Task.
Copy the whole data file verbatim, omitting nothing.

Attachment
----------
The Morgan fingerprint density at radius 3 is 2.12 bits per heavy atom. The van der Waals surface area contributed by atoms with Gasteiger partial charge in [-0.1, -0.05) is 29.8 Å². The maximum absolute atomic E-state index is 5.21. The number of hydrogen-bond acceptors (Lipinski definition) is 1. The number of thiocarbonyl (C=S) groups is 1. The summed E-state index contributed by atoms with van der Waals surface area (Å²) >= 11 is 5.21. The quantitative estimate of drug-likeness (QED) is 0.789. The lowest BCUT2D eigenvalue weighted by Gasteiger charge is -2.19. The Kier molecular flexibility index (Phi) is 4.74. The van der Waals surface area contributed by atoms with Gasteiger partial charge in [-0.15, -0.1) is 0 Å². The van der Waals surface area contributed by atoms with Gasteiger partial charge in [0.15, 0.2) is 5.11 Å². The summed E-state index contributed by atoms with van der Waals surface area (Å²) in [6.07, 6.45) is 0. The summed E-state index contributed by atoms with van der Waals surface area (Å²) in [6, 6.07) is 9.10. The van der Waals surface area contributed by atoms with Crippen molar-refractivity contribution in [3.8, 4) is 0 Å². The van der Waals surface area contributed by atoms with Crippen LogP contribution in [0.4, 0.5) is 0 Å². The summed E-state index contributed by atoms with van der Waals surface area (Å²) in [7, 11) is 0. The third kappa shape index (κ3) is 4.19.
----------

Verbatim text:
The Morgan fingerprint density at radius 3 is 2.12 bits per heavy atom. The van der Waals surface area contributed by atoms with Gasteiger partial charge in [-0.1, -0.05) is 29.8 Å². The maximum absolute atomic E-state index is 5.21. The number of hydrogen-bond acceptors (Lipinski definition) is 1. The number of thiocarbonyl (C=S) groups is 1. The summed E-state index contributed by atoms with van der Waals surface area (Å²) >= 11 is 5.21. The quantitative estimate of drug-likeness (QED) is 0.789. The lowest BCUT2D eigenvalue weighted by Gasteiger charge is -2.19. The Kier molecular flexibility index (Phi) is 4.74. The van der Waals surface area contributed by atoms with Gasteiger partial charge in [-0.15, -0.1) is 0 Å². The van der Waals surface area contributed by atoms with Gasteiger partial charge in [0.15, 0.2) is 5.11 Å². The summed E-state index contributed by atoms with van der Waals surface area (Å²) in [6.07, 6.45) is 0. The summed E-state index contributed by atoms with van der Waals surface area (Å²) in [6, 6.07) is 9.10. The van der Waals surface area contributed by atoms with Crippen molar-refractivity contribution in [3.8, 4) is 0 Å². The van der Waals surface area contributed by atoms with Crippen LogP contribution in [0.4, 0.5) is 0 Å². The summed E-state index contributed by atoms with van der Waals surface area (Å²) in [7, 11) is 0. The third kappa shape index (κ3) is 4.19.